Dance teacher Colleen Giardina loves all her classes, but Wednesdays and Saturdays are extra special at Ashburn Academy of Dance.
This fall, the school partnered with the Darby’s Dancers nonprofit to launch a program for special needs students, pairing them with teen volunteers and helping them discover the excitement of dance.
“It’s such a joy for me. It’s two hours of my week that I look forward to and enjoy. I leave the class smiling every time,” Giardina said. “It’s become this wonderful community and it’s brought unbelievable happiness to my life as well.”
Darby’s Dancers is national program for special needs dancers and is completely free for students. The organization was launched by Valerie Jones whose daughter, Darby, was an avid dancer. She had Down Syndrome and died of leukemia in 2013.
When Ashburn Academy owners Anne Marie Kimmell and Katie Beliveau decided to bring the program to Loudoun, Giardina and fellow instructor Katie Hooper jumped at the chance to teach. The school started with a Saturday morning class for children ages 5 to 10, and in response to community demand started a weekday evening class for teens and young adults.
To prepare for the program, Giardina took a class focused on teaching dance to special needs students, offered through National Dance Education Organization. And after meeting Valerie Jones, Giardina discovered the Rhythm Works Integrative Dance program for teaching students with learning differences, and is now certified by that organization.
For Giardina, watching the talents of her young students bloom is inspiring, as are the friendships that develop among the volunteer helpers and her students, who have a range of physical and intellectual disabilities including Down Syndrome, autism and visual and hearing impairments.
“They’re with them the whole class and they dance with them,” Giardina said. “They’re becoming amazing friends through this.”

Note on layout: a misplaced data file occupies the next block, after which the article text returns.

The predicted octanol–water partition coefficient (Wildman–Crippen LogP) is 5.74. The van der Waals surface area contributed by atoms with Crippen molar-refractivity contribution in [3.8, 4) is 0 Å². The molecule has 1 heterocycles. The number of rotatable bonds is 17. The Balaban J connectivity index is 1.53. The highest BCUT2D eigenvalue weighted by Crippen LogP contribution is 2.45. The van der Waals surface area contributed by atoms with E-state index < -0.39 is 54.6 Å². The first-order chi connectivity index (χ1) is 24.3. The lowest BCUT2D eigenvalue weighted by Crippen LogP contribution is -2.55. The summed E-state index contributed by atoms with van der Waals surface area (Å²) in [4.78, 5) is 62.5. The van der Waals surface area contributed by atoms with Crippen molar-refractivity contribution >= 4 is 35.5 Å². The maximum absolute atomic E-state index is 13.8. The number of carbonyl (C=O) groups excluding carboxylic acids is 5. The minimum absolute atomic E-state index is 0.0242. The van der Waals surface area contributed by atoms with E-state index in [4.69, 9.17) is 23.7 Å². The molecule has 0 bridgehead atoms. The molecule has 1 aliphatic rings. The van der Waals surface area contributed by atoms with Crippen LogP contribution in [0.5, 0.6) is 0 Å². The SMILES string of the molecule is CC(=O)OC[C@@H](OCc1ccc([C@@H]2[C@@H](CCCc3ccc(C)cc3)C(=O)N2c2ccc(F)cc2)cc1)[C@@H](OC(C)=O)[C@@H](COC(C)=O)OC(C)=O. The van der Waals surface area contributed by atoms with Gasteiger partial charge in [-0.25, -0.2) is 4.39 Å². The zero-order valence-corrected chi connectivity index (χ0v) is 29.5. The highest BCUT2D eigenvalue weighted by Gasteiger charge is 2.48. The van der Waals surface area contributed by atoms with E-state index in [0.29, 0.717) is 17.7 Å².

The social element is a big part of the fun for 8-year-old Noah Annis of Ashburn. The energetic and chatty young man is always looking for a chance to move and be active, but just as important, the class is a chance to socialize and have fun. Noah said his partner Julia Kern is a perfect match.
“I enjoy dancing with her and I also enjoy talking with her quite a bit,” said Noah, who has also enjoyed getting to know fellow students. “That’s pretty much the most fun part of it.”
Noah has a dyspraxia diagnosis, a developmental coordination disorder that affects fine and gross motor skills. But he loves sports and being active, said his father, Mathew Annis. Noah is a member of the Challenger Division Little League, which also pairs players up with buddies, and Darby’s Dancers is another fun way to get moving.
“I’ve been very, very impressed by [Julia] and all the other volunteers. They seem very committed to what they’re doing,” Mathew Annis said. “It means the world to all the kids that they’re there helping and we’re, of course, so grateful for Colleen for setting up the program and putting in all the time and effort. A free program like this is pretty remarkable.”
The Darby’s Dancers program is also rewarding for teen volunteers who are students at Ashburn Academy, said 16-year-old Sophia Berger. Berger not only volunteers as a helper in both the Saturday and Wednesday classes, she’s also in charge of fundraising for the program, helping to cover the costs of tuition, costumes and dance shoes for participants.
Berger, a Stone Bridge High School junior, has been dancing since the age of 3 and is a member of both of Ashburn Academy’s performance companies. She’s also a member of the National Honor Society and manages a tough academic load in addition to her own dance schedule and volunteer commitments. But the joy of experiencing dance through the eyes of her partners makes the time commitment worthwhile.
“I feel like it is the passion that I have for dance that helps me create the time to do it,” Berger said. “The most exciting part is the joy the dancers have in the class. When we’re with them, it really brings back the appreciation for dance.”
Berger, who hopes to have a career in dance and possibly open her own studio one day, has also stepped into a leadership role in fundraising, reaching out to businesses, organizations and individuals for sponsorships and planning special events and parties at the studio to raise money for Darby’s Dancers.
For Giardina and her team of volunteers, this year is just the beginning of a program designed to tap into gifts and enthusiasm in children who may have challenges in other areas.
“They’re amazing kids and they come in with a sense of wanting to move and loving the music,” Giardina said. “They jump in with both feet and they do everything we ask them to do with huge smiles on their faces.”
Find more information on Ashburn Academy of Dance and the Darby’s Dancers program in Loudoun at ashburnballet.com.
To find out about sponsorship opportunities, contact Sophia Berger at email@example.com.